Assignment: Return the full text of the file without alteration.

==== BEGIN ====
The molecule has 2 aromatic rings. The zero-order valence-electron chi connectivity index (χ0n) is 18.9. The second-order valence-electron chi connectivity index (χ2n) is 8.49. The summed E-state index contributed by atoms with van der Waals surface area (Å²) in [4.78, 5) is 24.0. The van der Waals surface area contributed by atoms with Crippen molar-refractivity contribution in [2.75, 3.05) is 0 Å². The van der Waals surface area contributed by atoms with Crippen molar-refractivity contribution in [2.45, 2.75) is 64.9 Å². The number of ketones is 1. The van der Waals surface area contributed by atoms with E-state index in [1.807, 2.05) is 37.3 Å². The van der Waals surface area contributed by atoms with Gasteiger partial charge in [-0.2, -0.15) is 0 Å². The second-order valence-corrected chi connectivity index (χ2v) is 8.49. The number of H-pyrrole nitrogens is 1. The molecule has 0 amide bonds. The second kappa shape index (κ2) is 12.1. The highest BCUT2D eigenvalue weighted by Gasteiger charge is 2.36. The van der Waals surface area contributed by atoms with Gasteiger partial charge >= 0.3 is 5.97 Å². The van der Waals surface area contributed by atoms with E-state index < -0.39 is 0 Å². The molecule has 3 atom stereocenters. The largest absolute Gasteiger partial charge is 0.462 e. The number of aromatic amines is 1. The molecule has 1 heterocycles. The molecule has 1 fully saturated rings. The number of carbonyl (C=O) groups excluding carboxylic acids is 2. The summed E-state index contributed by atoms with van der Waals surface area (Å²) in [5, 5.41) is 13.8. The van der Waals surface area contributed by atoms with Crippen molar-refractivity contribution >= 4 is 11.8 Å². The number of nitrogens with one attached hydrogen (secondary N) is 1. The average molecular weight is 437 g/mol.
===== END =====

The molecule has 2 aromatic rings. The zero-order valence-electron chi connectivity index (χ0n) is 18.9. The second-order valence-electron chi connectivity index (χ2n) is 8.49. The summed E-state index contributed by atoms with van der Waals surface area (Å²) in [4.78, 5) is 24.0. The van der Waals surface area contributed by atoms with Crippen molar-refractivity contribution in [2.75, 3.05) is 0 Å². The van der Waals surface area contributed by atoms with Crippen molar-refractivity contribution in [2.45, 2.75) is 64.9 Å². The number of ketones is 1. The van der Waals surface area contributed by atoms with E-state index in [1.807, 2.05) is 37.3 Å². The van der Waals surface area contributed by atoms with Gasteiger partial charge in [-0.2, -0.15) is 0 Å². The second-order valence-corrected chi connectivity index (χ2v) is 8.49. The number of H-pyrrole nitrogens is 1. The molecule has 0 amide bonds. The second kappa shape index (κ2) is 12.1. The highest BCUT2D eigenvalue weighted by Gasteiger charge is 2.36. The van der Waals surface area contributed by atoms with Gasteiger partial charge >= 0.3 is 5.97 Å². The van der Waals surface area contributed by atoms with E-state index < -0.39 is 0 Å². The molecule has 3 atom stereocenters. The largest absolute Gasteiger partial charge is 0.462 e. The number of aromatic amines is 1. The molecule has 1 heterocycles. The molecule has 1 fully saturated rings. The number of carbonyl (C=O) groups excluding carboxylic acids is 2. The summed E-state index contributed by atoms with van der Waals surface area (Å²) in [5, 5.41) is 13.8. The van der Waals surface area contributed by atoms with Crippen molar-refractivity contribution >= 4 is 11.8 Å². The number of nitrogens with one attached hydrogen (secondary N) is 1. The average molecular weight is 437 g/mol.